Welcome to our detailed read of the Michigan online poker and gambling industries. Here’s what you need to know all in one place. One question must be way up on your mind: Is gambling legal in Michigan?
Online poker became fully legal on December 20th 2019 when Michigan Governor Gretchen Whitmer signed House Bills 4311-12, 4916-18, 4307 and 4308 into law. As a result, the Lawful Internet Gaming Act was introduced.
|Date of legalization||12-20-2019|
|Legal age to play online poker||21|
|Who signed online poker into law||Governor Gretchen Whitmer|
|Online poker bill ID||House Bill 4311|
|Online poker sites that accept players from Michigan:|
Best Online Poker Sites
- Trusted by US Players Since 2001
- Huge Bad Beat Jackpots
- Fully Licensed and Regulated
- Population: 9.91 million
- Legal Online Poker Age: 18
- Legal Poker Room Age: 18-21
- Capital: Lansing
- Governor: Rick Snyder (R)
If you don’t fancy Michigan online poker sites because of the current limited choices, there are many regulated alternatives for players who want to gamble legally. Horse racing has been legal ever since the early 20th century, followed decades later by the state lottery and laws that governed and allowed for charitable gambling. Today, players can enjoy a range of activities, including:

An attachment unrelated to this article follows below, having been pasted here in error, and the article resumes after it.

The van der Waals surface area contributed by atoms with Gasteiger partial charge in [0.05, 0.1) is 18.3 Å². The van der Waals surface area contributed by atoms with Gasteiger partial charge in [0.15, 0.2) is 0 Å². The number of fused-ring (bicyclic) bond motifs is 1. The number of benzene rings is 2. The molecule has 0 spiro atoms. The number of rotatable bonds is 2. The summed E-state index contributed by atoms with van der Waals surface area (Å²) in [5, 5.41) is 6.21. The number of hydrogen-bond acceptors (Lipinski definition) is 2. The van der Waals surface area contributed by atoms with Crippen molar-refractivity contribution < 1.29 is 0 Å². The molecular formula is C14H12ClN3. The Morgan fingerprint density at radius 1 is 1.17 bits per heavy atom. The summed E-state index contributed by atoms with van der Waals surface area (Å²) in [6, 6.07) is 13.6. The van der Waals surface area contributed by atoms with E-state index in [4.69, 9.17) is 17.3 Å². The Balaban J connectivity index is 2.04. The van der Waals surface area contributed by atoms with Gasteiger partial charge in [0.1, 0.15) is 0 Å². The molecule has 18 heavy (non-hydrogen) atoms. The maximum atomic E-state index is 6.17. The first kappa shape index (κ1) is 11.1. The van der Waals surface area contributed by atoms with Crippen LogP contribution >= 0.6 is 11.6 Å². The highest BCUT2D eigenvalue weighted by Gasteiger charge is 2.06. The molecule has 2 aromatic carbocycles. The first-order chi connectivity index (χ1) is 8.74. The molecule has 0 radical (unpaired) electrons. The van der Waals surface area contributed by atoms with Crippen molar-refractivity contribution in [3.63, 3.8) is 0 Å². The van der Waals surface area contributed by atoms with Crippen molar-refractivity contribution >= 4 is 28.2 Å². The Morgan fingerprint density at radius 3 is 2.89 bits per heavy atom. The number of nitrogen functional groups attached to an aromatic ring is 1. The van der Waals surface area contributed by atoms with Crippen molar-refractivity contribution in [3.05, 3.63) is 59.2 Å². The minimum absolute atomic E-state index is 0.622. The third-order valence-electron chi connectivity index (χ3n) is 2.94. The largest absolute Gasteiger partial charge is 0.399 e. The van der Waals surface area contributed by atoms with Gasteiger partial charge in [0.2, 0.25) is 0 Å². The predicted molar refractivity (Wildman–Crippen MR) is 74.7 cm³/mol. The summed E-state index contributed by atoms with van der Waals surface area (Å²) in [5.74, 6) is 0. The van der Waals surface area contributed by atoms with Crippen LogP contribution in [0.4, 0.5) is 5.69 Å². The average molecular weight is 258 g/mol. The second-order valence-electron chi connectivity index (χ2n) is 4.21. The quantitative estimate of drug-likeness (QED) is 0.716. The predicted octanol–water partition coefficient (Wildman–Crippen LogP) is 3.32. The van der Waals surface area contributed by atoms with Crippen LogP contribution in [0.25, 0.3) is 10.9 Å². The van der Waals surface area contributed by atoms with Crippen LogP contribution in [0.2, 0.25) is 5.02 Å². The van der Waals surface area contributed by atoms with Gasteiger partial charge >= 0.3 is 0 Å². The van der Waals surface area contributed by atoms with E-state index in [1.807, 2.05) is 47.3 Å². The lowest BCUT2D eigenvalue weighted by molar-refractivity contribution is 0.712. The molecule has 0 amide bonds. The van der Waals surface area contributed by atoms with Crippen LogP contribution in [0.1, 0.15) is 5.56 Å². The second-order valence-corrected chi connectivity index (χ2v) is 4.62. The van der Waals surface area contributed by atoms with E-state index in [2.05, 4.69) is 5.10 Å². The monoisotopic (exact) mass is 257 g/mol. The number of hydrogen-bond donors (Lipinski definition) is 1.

- State lotteries;
- Tribal gambling;
- Land-based casinos;
- Pari-mutuel betting.
Of course, the other option is to rely on ‘offshore’ poker sites for now which have the reputation and community’s approval.
Most of them will accept players from the USA but be sure to check if the online poker site you’re playing from accepts Michigan players as some specifically do not.
You can find a complete list with our expert reviews focusing on the US-facing online card rooms for Michigan. While you are at it, though, keep your eyes open for the upcoming legal poker card rooms in Michigan in 2020 and beyond.
The Development of Michigan Gambling Laws
Michigan used to be one of the more difficult states to make a judgment call whether online poker would be regulated, mostly because Governor Whitmer wasn’t quite eager on endorsing gambling. In fact, her predecessor, former MI Governor Rick Snyder vetoed House Bills 4926, 4927, and 4928 in December 2018.
On the one hand, regulated gambling has and—in our opinion—will always have a prolific presence in the gambling community. With Whitmer’s latest approval, though, the guesswork is done and we are onto a course to roll out online poker with Michigan being the sixth state to do so. The other states to have legalized online poker include:
- New Jersey
- West Virginia
We have noticed quite a bit in the way of discussion from the MI House and Senate, and a year after the veto, it has all paid off. We do know quite a bit:
- The state began to actively push for online gambling in 2016;
- Four individual bills came in 2017;
- A Senator-sponsored bill made it to the Governor’s office in December, 2018;
- Gov. Rick Snyder vetoed the bill;
- Mr. Snyder was succeeded by Democrat Gretchen Whitmer;
- Gov. Whitmer legalizes online poker on December 20, 2019